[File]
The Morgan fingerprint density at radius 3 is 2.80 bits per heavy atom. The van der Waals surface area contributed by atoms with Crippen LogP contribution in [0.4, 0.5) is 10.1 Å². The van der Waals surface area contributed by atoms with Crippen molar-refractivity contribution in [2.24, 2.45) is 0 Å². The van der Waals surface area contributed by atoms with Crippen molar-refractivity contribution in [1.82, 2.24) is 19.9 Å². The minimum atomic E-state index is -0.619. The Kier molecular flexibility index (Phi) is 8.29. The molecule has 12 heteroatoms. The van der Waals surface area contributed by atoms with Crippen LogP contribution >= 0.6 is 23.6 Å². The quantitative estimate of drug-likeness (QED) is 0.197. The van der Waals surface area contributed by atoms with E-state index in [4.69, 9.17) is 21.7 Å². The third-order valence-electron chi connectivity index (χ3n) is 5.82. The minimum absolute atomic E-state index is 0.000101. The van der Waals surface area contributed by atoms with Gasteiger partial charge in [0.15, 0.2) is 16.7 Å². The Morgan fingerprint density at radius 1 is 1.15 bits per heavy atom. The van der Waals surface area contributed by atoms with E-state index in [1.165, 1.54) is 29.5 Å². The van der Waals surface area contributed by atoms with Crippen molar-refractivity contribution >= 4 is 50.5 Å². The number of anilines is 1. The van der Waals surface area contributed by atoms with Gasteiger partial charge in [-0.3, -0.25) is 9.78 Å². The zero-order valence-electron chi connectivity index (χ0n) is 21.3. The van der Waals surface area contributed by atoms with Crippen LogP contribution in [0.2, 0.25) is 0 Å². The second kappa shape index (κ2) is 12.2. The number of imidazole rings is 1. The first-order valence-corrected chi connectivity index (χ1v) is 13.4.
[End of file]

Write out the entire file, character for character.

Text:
The Morgan fingerprint density at radius 3 is 2.80 bits per heavy atom. The van der Waals surface area contributed by atoms with Crippen LogP contribution in [0.4, 0.5) is 10.1 Å². The van der Waals surface area contributed by atoms with Crippen molar-refractivity contribution in [2.24, 2.45) is 0 Å². The van der Waals surface area contributed by atoms with Crippen molar-refractivity contribution in [1.82, 2.24) is 19.9 Å². The minimum atomic E-state index is -0.619. The Kier molecular flexibility index (Phi) is 8.29. The molecule has 12 heteroatoms. The van der Waals surface area contributed by atoms with Crippen LogP contribution >= 0.6 is 23.6 Å². The quantitative estimate of drug-likeness (QED) is 0.197. The van der Waals surface area contributed by atoms with E-state index in [4.69, 9.17) is 21.7 Å². The third-order valence-electron chi connectivity index (χ3n) is 5.82. The minimum absolute atomic E-state index is 0.000101. The van der Waals surface area contributed by atoms with Gasteiger partial charge in [0.15, 0.2) is 16.7 Å². The Morgan fingerprint density at radius 1 is 1.15 bits per heavy atom. The van der Waals surface area contributed by atoms with E-state index in [1.165, 1.54) is 29.5 Å². The van der Waals surface area contributed by atoms with Crippen molar-refractivity contribution >= 4 is 50.5 Å². The number of anilines is 1. The van der Waals surface area contributed by atoms with Gasteiger partial charge in [-0.3, -0.25) is 9.78 Å². The zero-order valence-electron chi connectivity index (χ0n) is 21.3. The van der Waals surface area contributed by atoms with Crippen LogP contribution in [0.2, 0.25) is 0 Å². The second kappa shape index (κ2) is 12.2. The number of imidazole rings is 1. The first-order valence-corrected chi connectivity index (χ1v) is 13.4.